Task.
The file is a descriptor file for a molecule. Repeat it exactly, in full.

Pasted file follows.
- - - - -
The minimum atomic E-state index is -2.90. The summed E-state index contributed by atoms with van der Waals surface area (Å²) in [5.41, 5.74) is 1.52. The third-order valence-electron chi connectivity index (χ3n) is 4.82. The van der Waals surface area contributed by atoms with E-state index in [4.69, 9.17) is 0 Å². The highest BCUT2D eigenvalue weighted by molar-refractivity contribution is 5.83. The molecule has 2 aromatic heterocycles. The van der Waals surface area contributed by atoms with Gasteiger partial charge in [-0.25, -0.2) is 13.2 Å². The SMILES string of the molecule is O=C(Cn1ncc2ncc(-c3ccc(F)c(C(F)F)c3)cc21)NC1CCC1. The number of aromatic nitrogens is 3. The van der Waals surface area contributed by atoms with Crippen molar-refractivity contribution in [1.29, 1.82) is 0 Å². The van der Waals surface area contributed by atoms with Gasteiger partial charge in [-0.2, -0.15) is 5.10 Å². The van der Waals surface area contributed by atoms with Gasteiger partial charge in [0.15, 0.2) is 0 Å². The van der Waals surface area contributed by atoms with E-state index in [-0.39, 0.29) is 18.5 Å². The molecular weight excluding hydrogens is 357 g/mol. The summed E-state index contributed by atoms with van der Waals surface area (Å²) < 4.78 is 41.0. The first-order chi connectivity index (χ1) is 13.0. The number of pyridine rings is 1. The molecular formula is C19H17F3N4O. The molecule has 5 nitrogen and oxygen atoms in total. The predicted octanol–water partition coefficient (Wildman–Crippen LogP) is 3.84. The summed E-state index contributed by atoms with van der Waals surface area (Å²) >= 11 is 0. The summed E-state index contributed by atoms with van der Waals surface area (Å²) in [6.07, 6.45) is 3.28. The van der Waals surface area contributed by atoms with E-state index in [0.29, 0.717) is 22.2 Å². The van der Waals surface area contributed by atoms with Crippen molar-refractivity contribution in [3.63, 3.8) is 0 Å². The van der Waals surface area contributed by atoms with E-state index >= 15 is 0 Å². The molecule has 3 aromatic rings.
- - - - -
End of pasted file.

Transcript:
The minimum atomic E-state index is -2.90. The summed E-state index contributed by atoms with van der Waals surface area (Å²) in [5.41, 5.74) is 1.52. The third-order valence-electron chi connectivity index (χ3n) is 4.82. The van der Waals surface area contributed by atoms with E-state index in [4.69, 9.17) is 0 Å². The highest BCUT2D eigenvalue weighted by molar-refractivity contribution is 5.83. The molecule has 2 aromatic heterocycles. The van der Waals surface area contributed by atoms with Gasteiger partial charge in [-0.25, -0.2) is 13.2 Å². The SMILES string of the molecule is O=C(Cn1ncc2ncc(-c3ccc(F)c(C(F)F)c3)cc21)NC1CCC1. The number of aromatic nitrogens is 3. The van der Waals surface area contributed by atoms with Crippen molar-refractivity contribution in [1.29, 1.82) is 0 Å². The van der Waals surface area contributed by atoms with Gasteiger partial charge in [-0.2, -0.15) is 5.10 Å². The van der Waals surface area contributed by atoms with Gasteiger partial charge in [0.15, 0.2) is 0 Å². The van der Waals surface area contributed by atoms with E-state index in [-0.39, 0.29) is 18.5 Å². The molecular weight excluding hydrogens is 357 g/mol. The summed E-state index contributed by atoms with van der Waals surface area (Å²) < 4.78 is 41.0. The first-order chi connectivity index (χ1) is 13.0. The number of pyridine rings is 1. The molecular formula is C19H17F3N4O. The molecule has 5 nitrogen and oxygen atoms in total. The predicted octanol–water partition coefficient (Wildman–Crippen LogP) is 3.84. The summed E-state index contributed by atoms with van der Waals surface area (Å²) >= 11 is 0. The summed E-state index contributed by atoms with van der Waals surface area (Å²) in [6.07, 6.45) is 3.28. The van der Waals surface area contributed by atoms with E-state index in [0.29, 0.717) is 22.2 Å². The van der Waals surface area contributed by atoms with Crippen molar-refractivity contribution in [3.63, 3.8) is 0 Å². The van der Waals surface area contributed by atoms with E-state index >= 15 is 0 Å². The molecule has 3 aromatic rings.